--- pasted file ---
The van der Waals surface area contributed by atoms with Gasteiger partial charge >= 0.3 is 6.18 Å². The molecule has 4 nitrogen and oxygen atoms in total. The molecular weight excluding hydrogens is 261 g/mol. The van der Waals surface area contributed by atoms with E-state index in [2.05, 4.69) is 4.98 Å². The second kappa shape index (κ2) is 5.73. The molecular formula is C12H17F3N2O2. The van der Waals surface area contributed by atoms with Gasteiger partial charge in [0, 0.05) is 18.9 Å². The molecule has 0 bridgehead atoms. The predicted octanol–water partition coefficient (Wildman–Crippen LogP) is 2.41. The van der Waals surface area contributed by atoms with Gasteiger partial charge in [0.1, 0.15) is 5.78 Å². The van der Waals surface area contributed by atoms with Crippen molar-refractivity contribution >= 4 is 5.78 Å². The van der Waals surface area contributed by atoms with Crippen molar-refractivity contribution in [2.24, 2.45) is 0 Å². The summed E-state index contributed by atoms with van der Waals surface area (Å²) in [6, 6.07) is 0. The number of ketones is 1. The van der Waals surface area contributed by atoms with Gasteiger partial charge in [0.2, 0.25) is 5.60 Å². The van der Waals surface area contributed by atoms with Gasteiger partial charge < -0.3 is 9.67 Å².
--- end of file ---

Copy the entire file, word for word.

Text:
The van der Waals surface area contributed by atoms with Gasteiger partial charge >= 0.3 is 6.18 Å². The molecule has 4 nitrogen and oxygen atoms in total. The molecular weight excluding hydrogens is 261 g/mol. The van der Waals surface area contributed by atoms with E-state index in [2.05, 4.69) is 4.98 Å². The second kappa shape index (κ2) is 5.73. The molecular formula is C12H17F3N2O2. The van der Waals surface area contributed by atoms with Gasteiger partial charge in [0, 0.05) is 18.9 Å². The molecule has 0 bridgehead atoms. The predicted octanol–water partition coefficient (Wildman–Crippen LogP) is 2.41. The van der Waals surface area contributed by atoms with Gasteiger partial charge in [0.1, 0.15) is 5.78 Å². The van der Waals surface area contributed by atoms with Crippen molar-refractivity contribution >= 4 is 5.78 Å². The van der Waals surface area contributed by atoms with Crippen molar-refractivity contribution in [2.24, 2.45) is 0 Å². The summed E-state index contributed by atoms with van der Waals surface area (Å²) in [6, 6.07) is 0. The number of ketones is 1. The van der Waals surface area contributed by atoms with Gasteiger partial charge in [0.2, 0.25) is 5.60 Å². The van der Waals surface area contributed by atoms with Gasteiger partial charge < -0.3 is 9.67 Å².